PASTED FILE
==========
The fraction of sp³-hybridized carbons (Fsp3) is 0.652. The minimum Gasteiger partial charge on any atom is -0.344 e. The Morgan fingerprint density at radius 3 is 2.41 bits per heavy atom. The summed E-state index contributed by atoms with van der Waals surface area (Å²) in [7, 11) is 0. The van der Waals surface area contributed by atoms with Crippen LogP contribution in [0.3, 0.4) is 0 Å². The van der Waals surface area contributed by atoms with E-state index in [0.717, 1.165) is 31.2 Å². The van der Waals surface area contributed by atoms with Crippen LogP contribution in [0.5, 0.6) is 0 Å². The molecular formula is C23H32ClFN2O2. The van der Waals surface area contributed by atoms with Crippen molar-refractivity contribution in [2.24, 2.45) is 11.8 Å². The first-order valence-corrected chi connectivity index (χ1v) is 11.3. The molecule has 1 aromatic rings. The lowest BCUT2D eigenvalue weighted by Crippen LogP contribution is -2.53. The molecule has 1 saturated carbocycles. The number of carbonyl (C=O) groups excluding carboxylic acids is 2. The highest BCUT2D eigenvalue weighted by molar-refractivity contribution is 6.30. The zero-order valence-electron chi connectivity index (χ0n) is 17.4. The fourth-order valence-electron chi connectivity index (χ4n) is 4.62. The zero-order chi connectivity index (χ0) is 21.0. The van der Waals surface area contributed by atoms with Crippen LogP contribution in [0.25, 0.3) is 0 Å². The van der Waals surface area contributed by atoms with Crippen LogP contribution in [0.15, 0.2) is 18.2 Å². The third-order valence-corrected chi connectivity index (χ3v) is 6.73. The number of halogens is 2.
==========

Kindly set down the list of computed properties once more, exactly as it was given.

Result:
The fraction of sp³-hybridized carbons (Fsp3) is 0.652. The minimum Gasteiger partial charge on any atom is -0.344 e. The Morgan fingerprint density at radius 3 is 2.41 bits per heavy atom. The summed E-state index contributed by atoms with van der Waals surface area (Å²) in [7, 11) is 0. The van der Waals surface area contributed by atoms with Crippen LogP contribution in [0.3, 0.4) is 0 Å². The van der Waals surface area contributed by atoms with E-state index in [0.717, 1.165) is 31.2 Å². The van der Waals surface area contributed by atoms with Crippen LogP contribution in [0.5, 0.6) is 0 Å². The molecular formula is C23H32ClFN2O2. The van der Waals surface area contributed by atoms with Crippen molar-refractivity contribution in [2.24, 2.45) is 11.8 Å². The first-order valence-corrected chi connectivity index (χ1v) is 11.3. The molecule has 1 aromatic rings. The lowest BCUT2D eigenvalue weighted by Crippen LogP contribution is -2.53. The molecule has 1 saturated carbocycles. The number of carbonyl (C=O) groups excluding carboxylic acids is 2. The highest BCUT2D eigenvalue weighted by molar-refractivity contribution is 6.30. The zero-order valence-electron chi connectivity index (χ0n) is 17.4. The fourth-order valence-electron chi connectivity index (χ4n) is 4.62. The zero-order chi connectivity index (χ0) is 21.0. The van der Waals surface area contributed by atoms with Crippen LogP contribution in [0.25, 0.3) is 0 Å². The van der Waals surface area contributed by atoms with Crippen LogP contribution in [0.15, 0.2) is 18.2 Å². The third-order valence-corrected chi connectivity index (χ3v) is 6.73. The number of halogens is 2.